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'What a writer he was; he could flip over a sentence so gently, and show the underbelly in a heartbeat. His work is always quietly compassionate' Elizabeth Strout In this final collection of ten exquisite, perceptive and profound stories, William Trevor probes into the depths of the human spirit. Here we encounter a tutor and his pupil, whose lives are thrown into turmoil when they meet again years later; a young girl who discovers the mother she believed dead is alive and well; and a piano-teacher who accepts her pupil's theft in exchange for his beautiful music. These gorgeous stories - the last that Trevor wrote before his death - affirm his place as one of the world's greatest storytellers.
'Trevor is a master of both language and storytelling' Hilary Mantel 'He is one of the great short-story writers, at his best the equal of Chekhov' John Banville 'The greatest living writer of short stories in the English language' - New Yorker
In a narrative as mysterious as memory itself - at once both shadowed and luminous - Warlight is a vivid, thrilling novel of violence and love, intrigue and desire. It is 1945, and London is still reeling from the Blitz and years of war. 14-year-old Nathaniel and his sister, Rachel, are apparently abandoned by their parents, left in the care of an enigmatic figure named The Moth. They suspect he might be a criminal, and grow both more convinced and less concerned as they get to know his eccentric crew of friends: men and women with a shared history, all of whom seem determined now to protect, and educate (in rather unusual ways) Rachel and Nathaniel.
But are they really what and who they claim to be? A dozen years later, Nathaniel begins to uncover all he didn't know or understand in that time, and it is this journey - through reality, recollection, and imagination - that is told in this magnificent novel.
Arnold Thomas Fanning had his first experience of depression during adolescence, following the death of his mother. Some ten years later, an up-and-coming playwright, he was overcome by mania and delusions. Thus began a terrible period in which he was often suicidal, increasingly disconnected from family and friends, sometimes in trouble with the law, and homeless in London. Drawing on his own memories, the recollections of people who knew him when he was at his worst, and medical and police records, Arnold Thomas Fanning has produced a beautifully written, devastatingly intense account of madness - and recovery, to the point where he has not had any serious illness for over a decade and has become an acclaimed playwright. Fanning conveys the consciousness of a person living with mania, psychosis and severe depression with a startling precision and intimacy.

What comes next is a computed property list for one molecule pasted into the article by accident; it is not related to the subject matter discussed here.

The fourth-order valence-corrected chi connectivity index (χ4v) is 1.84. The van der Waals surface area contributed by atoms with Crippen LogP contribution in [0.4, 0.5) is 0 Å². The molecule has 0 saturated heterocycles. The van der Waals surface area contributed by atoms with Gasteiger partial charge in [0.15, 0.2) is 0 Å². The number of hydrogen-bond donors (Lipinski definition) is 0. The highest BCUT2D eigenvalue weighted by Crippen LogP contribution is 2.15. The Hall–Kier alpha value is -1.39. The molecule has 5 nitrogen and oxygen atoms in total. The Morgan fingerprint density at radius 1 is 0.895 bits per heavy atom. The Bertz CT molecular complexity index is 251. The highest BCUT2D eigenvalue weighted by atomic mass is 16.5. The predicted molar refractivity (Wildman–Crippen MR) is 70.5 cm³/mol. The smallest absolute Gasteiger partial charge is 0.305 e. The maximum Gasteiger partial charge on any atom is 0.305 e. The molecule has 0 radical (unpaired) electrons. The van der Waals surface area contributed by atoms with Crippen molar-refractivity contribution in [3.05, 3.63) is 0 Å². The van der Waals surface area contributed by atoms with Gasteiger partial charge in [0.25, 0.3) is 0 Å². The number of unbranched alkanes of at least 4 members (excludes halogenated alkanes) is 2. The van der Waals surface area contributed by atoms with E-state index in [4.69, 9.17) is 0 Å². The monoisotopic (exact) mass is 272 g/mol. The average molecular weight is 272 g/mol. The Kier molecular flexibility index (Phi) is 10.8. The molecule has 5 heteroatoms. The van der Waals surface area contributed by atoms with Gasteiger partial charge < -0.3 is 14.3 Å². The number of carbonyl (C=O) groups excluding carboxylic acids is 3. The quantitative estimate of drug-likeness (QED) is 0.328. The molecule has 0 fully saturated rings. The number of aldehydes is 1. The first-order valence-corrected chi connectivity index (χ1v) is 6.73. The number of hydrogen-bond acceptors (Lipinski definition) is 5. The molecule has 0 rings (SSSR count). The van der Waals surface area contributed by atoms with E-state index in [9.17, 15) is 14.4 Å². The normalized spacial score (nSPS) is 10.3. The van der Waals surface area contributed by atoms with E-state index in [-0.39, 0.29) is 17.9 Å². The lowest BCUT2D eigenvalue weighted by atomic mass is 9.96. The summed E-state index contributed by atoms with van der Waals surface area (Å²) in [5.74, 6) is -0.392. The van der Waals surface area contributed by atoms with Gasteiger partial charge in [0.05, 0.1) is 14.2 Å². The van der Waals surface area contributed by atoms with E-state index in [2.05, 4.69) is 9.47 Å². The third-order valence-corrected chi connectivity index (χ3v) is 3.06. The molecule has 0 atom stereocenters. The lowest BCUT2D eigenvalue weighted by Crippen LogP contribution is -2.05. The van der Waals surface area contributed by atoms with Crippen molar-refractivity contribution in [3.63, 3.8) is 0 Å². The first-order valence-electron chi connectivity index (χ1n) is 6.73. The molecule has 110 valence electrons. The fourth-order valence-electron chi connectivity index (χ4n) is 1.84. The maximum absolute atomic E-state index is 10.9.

Mind on Fire is the gripping, sometimes harrowing, and ultimately uplifting testament of a person who has visited hellish regions of the mind.
'Henrietta McKervey is a storyteller of rare gifts. Violet Hill is a wonderfully assured and compelling novel, so evocative of a London that has long ceased to be, yet crackling on every page with urgently contemporary resonance and meaning. I could not put it down.' Joseph O'Connor December 1918: Post-War London is grieving, the city a wound whose dressing was taken off too soon. Violet Hill, the only female private detective in the city, is hired by Sir Arthur Conan Doyle's business manager to uncover spiritual trickery he believes is deceiving his employer. January 2018: Susanna is a super-recogniser, one of an elite Met Police team of officers with extraordinary powers for facial recognition. When a freak injury causes her unusual ability to suddenly disappear, a dangerous criminal whom she no longer recognises decides to close in. Compelling stories across two eras weave into this page-turning, literary adventure of identity, deception, danger - and detection.